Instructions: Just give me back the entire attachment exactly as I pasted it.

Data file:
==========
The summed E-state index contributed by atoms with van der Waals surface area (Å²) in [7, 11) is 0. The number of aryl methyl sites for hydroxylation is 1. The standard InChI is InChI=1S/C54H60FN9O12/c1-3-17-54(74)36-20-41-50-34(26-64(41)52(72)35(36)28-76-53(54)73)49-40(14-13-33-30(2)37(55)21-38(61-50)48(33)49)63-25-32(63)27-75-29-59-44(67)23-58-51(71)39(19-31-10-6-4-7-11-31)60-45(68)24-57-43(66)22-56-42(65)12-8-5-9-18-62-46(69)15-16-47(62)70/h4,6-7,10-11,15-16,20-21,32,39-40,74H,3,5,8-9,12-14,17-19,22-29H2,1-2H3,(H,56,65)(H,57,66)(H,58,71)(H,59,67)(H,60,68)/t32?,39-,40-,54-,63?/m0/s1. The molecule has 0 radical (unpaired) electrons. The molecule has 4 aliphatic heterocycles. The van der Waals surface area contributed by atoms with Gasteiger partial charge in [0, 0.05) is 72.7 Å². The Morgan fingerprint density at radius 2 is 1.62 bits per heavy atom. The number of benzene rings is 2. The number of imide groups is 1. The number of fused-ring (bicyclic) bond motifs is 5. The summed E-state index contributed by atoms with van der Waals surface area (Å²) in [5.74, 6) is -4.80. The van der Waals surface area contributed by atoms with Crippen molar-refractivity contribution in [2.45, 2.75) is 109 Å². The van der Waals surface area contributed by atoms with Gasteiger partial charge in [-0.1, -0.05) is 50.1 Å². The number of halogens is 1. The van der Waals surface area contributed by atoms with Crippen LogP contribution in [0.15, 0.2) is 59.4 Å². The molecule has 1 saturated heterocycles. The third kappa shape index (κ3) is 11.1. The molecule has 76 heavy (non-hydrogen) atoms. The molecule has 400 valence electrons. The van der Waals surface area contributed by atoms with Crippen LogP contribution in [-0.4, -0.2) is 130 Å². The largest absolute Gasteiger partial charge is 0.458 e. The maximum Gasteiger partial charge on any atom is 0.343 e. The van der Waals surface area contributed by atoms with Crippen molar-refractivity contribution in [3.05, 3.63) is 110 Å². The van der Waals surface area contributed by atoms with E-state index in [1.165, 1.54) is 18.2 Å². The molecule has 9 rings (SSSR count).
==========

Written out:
The summed E-state index contributed by atoms with van der Waals surface area (Å²) in [7, 11) is 0. The number of aryl methyl sites for hydroxylation is 1. The standard InChI is InChI=1S/C54H60FN9O12/c1-3-17-54(74)36-20-41-50-34(26-64(41)52(72)35(36)28-76-53(54)73)49-40(14-13-33-30(2)37(55)21-38(61-50)48(33)49)63-25-32(63)27-75-29-59-44(67)23-58-51(71)39(19-31-10-6-4-7-11-31)60-45(68)24-57-43(66)22-56-42(65)12-8-5-9-18-62-46(69)15-16-47(62)70/h4,6-7,10-11,15-16,20-21,32,39-40,74H,3,5,8-9,12-14,17-19,22-29H2,1-2H3,(H,56,65)(H,57,66)(H,58,71)(H,59,67)(H,60,68)/t32?,39-,40-,54-,63?/m0/s1. The molecule has 0 radical (unpaired) electrons. The molecule has 4 aliphatic heterocycles. The van der Waals surface area contributed by atoms with Gasteiger partial charge in [0, 0.05) is 72.7 Å². The Morgan fingerprint density at radius 2 is 1.62 bits per heavy atom. The number of benzene rings is 2. The number of imide groups is 1. The number of fused-ring (bicyclic) bond motifs is 5. The summed E-state index contributed by atoms with van der Waals surface area (Å²) in [5.74, 6) is -4.80. The van der Waals surface area contributed by atoms with Crippen molar-refractivity contribution in [2.45, 2.75) is 109 Å². The van der Waals surface area contributed by atoms with Gasteiger partial charge in [-0.1, -0.05) is 50.1 Å². The number of halogens is 1. The van der Waals surface area contributed by atoms with Crippen LogP contribution in [0.15, 0.2) is 59.4 Å². The molecule has 1 saturated heterocycles. The third kappa shape index (κ3) is 11.1. The molecule has 76 heavy (non-hydrogen) atoms. The molecule has 400 valence electrons. The van der Waals surface area contributed by atoms with Crippen LogP contribution in [-0.4, -0.2) is 130 Å². The largest absolute Gasteiger partial charge is 0.458 e. The maximum Gasteiger partial charge on any atom is 0.343 e. The van der Waals surface area contributed by atoms with Crippen molar-refractivity contribution in [3.05, 3.63) is 110 Å². The van der Waals surface area contributed by atoms with E-state index in [1.165, 1.54) is 18.2 Å². The molecule has 9 rings (SSSR count).